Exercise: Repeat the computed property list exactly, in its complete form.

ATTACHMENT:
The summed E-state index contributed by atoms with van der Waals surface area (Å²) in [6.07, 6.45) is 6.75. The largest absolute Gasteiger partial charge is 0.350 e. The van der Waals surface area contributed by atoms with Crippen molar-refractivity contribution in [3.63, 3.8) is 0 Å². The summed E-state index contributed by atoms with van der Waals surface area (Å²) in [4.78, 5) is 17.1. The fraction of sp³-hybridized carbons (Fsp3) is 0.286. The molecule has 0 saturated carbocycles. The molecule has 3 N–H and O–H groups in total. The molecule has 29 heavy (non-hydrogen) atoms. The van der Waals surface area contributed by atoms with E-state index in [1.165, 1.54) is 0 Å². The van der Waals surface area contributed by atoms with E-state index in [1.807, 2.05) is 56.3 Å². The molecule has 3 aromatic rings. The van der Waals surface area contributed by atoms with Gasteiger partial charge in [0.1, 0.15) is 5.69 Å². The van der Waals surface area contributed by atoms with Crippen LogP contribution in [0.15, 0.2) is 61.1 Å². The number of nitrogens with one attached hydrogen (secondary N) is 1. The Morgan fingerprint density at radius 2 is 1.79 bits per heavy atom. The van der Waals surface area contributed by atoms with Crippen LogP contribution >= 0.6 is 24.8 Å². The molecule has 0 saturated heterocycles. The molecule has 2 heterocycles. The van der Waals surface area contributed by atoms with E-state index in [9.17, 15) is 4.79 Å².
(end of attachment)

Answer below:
The summed E-state index contributed by atoms with van der Waals surface area (Å²) in [6.07, 6.45) is 6.75. The largest absolute Gasteiger partial charge is 0.350 e. The van der Waals surface area contributed by atoms with Crippen molar-refractivity contribution in [3.63, 3.8) is 0 Å². The summed E-state index contributed by atoms with van der Waals surface area (Å²) in [4.78, 5) is 17.1. The fraction of sp³-hybridized carbons (Fsp3) is 0.286. The molecule has 0 saturated carbocycles. The molecule has 3 N–H and O–H groups in total. The molecule has 29 heavy (non-hydrogen) atoms. The van der Waals surface area contributed by atoms with E-state index in [1.165, 1.54) is 0 Å². The van der Waals surface area contributed by atoms with E-state index in [1.807, 2.05) is 56.3 Å². The molecule has 3 aromatic rings. The van der Waals surface area contributed by atoms with Gasteiger partial charge in [0.1, 0.15) is 5.69 Å². The van der Waals surface area contributed by atoms with Crippen LogP contribution in [0.15, 0.2) is 61.1 Å². The number of nitrogens with one attached hydrogen (secondary N) is 1. The Morgan fingerprint density at radius 2 is 1.79 bits per heavy atom. The van der Waals surface area contributed by atoms with Crippen LogP contribution >= 0.6 is 24.8 Å². The molecule has 0 saturated heterocycles. The molecule has 2 heterocycles. The van der Waals surface area contributed by atoms with E-state index in [9.17, 15) is 4.79 Å².